By the time Axl announced his firing of Mercuriadis, not only had he piled up a debt to the management company, he had been dragged into a series of disputes–public and private–tied to the publishing and merch deals. In 2005, ex-bandmates Slash and Duff filed a lawsuit alleging that he had switched publishers without their approval and pocketed the royalties, and there was a separate feud brewing where they raised similar charges about his dealings with Sanctuary’s merchandise unit, Bravado.

But two crucial events changed the course of Rose’s career: Sanctuary’s buyout; and Rose finding his way to the management fold of music heavyweight Irving Azoff and longtime hard-rock mastermind Andy Gould. Universal was in a position to sweep away all of Rose’s disputes at once, and Azoff was keen to deal—as it turned out, the number to remember in the Chinese Democracy saga isn’t 17, but 360.

Word is it was Azoff who initiated the push to resolve all the issues at once, in a negotiation led on the Universal side by the corporation’s president, Zach Horowitz–though who was leveraging who depends on who you ask. After months of back and forth, a deal was worked out to resolve all of Axl’s disputes, with Chinese Democracy–and a nice “thanks for the retail exclusive” check from Best Buy–underwriting the peace agreements. Slash and Duff are receiving a little payback for their troubles from Axl’s Sanctuary deals, and Axl himself received a new advance, though the currently undisclosed figure is said to be somewhat less than it would have been if he didn’t have to give something up to settle the outstanding debts.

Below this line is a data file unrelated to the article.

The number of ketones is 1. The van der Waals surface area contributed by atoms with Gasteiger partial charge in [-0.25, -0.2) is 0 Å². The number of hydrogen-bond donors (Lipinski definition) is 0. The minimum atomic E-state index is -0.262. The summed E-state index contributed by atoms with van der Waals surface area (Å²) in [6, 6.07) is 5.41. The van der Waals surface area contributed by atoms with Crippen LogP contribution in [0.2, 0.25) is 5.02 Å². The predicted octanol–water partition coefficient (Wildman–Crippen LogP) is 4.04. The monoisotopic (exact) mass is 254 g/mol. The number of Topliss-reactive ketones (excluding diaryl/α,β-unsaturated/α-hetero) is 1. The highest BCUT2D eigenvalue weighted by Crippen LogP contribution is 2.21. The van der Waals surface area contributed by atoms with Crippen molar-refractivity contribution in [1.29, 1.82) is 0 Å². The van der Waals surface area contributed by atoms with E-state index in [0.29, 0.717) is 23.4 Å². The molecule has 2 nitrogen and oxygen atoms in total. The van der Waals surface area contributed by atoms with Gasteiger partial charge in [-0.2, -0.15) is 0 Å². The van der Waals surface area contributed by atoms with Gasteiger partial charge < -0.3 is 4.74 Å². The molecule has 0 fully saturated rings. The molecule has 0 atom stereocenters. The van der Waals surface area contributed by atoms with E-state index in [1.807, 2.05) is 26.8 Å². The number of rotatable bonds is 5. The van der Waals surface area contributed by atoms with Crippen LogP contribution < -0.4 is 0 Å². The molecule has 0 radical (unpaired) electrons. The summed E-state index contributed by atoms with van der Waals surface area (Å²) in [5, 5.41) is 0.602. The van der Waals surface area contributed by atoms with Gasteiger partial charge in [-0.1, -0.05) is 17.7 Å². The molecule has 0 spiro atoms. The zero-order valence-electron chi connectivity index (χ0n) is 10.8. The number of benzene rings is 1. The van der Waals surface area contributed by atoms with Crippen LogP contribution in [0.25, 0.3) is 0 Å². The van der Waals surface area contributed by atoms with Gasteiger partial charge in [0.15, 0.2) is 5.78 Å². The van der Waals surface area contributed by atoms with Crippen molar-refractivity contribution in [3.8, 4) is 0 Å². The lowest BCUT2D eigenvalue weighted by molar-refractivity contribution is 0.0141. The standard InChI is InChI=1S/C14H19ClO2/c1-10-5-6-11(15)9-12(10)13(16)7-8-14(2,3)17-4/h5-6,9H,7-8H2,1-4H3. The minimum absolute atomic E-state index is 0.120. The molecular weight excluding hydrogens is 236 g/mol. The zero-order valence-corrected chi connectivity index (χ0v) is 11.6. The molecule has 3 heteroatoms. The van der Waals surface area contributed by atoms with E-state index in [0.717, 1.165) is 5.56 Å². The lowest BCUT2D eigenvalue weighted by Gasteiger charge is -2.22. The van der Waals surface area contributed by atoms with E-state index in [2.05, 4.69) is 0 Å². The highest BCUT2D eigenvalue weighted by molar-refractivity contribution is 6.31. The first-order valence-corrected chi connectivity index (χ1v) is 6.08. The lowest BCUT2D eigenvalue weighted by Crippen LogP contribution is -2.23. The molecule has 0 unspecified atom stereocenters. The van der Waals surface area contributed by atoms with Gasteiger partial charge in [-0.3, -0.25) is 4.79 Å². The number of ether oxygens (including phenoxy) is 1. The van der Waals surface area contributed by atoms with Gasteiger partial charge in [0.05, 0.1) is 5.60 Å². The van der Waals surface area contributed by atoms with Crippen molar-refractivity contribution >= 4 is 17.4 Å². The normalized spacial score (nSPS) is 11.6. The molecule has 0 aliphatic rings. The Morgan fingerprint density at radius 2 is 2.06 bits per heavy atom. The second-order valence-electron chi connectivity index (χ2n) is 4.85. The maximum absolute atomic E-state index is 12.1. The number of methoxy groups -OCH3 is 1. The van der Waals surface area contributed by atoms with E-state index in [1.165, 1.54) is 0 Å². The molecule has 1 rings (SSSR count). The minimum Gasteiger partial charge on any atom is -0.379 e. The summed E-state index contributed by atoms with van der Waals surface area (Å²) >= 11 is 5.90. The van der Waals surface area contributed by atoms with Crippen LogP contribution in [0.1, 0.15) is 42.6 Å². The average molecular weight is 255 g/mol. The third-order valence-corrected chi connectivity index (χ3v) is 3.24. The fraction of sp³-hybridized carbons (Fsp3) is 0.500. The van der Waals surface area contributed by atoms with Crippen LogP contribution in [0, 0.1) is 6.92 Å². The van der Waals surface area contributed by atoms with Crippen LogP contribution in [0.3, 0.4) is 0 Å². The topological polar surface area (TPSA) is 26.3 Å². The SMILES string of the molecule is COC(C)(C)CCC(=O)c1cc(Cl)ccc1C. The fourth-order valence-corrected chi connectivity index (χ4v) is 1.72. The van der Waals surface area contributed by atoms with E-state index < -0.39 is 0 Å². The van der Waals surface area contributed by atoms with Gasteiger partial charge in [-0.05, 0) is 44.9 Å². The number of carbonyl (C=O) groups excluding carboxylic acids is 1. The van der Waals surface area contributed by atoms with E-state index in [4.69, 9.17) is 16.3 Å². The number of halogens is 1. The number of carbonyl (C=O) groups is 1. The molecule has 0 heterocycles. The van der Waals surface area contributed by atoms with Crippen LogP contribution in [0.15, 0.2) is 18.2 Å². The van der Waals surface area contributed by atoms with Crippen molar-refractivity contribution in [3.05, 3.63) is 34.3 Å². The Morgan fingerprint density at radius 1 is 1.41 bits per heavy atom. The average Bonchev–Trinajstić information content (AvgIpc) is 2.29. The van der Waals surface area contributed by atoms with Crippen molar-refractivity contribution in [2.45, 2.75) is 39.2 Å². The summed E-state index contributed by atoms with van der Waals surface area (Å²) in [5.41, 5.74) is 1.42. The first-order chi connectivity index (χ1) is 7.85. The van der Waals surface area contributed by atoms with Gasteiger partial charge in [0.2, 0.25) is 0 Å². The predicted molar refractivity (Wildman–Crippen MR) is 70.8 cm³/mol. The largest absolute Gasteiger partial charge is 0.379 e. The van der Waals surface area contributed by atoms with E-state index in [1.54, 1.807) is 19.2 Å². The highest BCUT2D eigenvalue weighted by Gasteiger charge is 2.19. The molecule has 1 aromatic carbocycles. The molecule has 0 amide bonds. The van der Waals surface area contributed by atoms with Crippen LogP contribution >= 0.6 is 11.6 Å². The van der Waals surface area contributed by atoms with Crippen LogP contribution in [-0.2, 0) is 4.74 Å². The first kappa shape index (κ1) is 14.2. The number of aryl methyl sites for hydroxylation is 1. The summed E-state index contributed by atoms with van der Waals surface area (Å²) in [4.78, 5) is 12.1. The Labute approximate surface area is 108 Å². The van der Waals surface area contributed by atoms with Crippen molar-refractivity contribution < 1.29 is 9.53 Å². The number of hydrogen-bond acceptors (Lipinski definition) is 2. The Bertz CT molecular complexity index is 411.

It’s possible that the satisfaction of clearing both his books and his legal docket all by simply stepping away from the mixing board and saying “OK, I’m done” had no bearing on Axl’s decision to finally put out Chinese Democracy. But is it likely?

(And, of course, whether Chinese Democracy finally being off Axl’s back will result in Guns N’ Roses’ next album coming out before the end of this decade is a question that should at least wait until Sunday’s one-day SoundScan estimates are out.)

Idolator’s Guns N’ Roses coverage [Idolator]

Ticketmaster May Be Taking It Easy On Its Extra Fees (No, Really)

The good news: Ticketmaster is experimenting with dropping the “convenience fees” that can potentially mark up the tickets it sells as much as 75%. The bad news: This experiment, right now, is restricted to fans of the freaking Eagles, thanks in part to the deal two weeks ago that brought the ticketing behemoth together with Irving Azoff’s Frontline Management. Which just happens to manage Don Henley & Co.

Tickets to the country-rock band’s Jan. 17 concert at North Carolina’s Greensboro Coliseum went on sale Nov. 7 under a banner that announced: “This is a no-fee event! The price you see is the price you pay.” The tickets for the concert cost $60 to $190, about the same face value as tickets to other Eagles concerts on the tour, which runs through January. Such fees would add $18 to a $185 ticket at the tour’s Hershey, Pa., stop.

Convenience charges are typically split between Ticketmaster and venue owners, with pieces sometimes going to artists and promoters. The justification for them is that buying tickets from Ticketmaster is more convenient than going to a venue box office.

In the conference call announcing quarterly earnings, Ticketmaster President Sean Moriarty said the Jan. 17 concert represented the company’s “first foray” into so-called all-in ticketing. It isn’t clear whether in the future such no-fee tickets will simply build the old convenience charges into the price of the ticket. Mr. Azoff didn’t speak during the call and wasn’t available immediately afterward to discuss the development.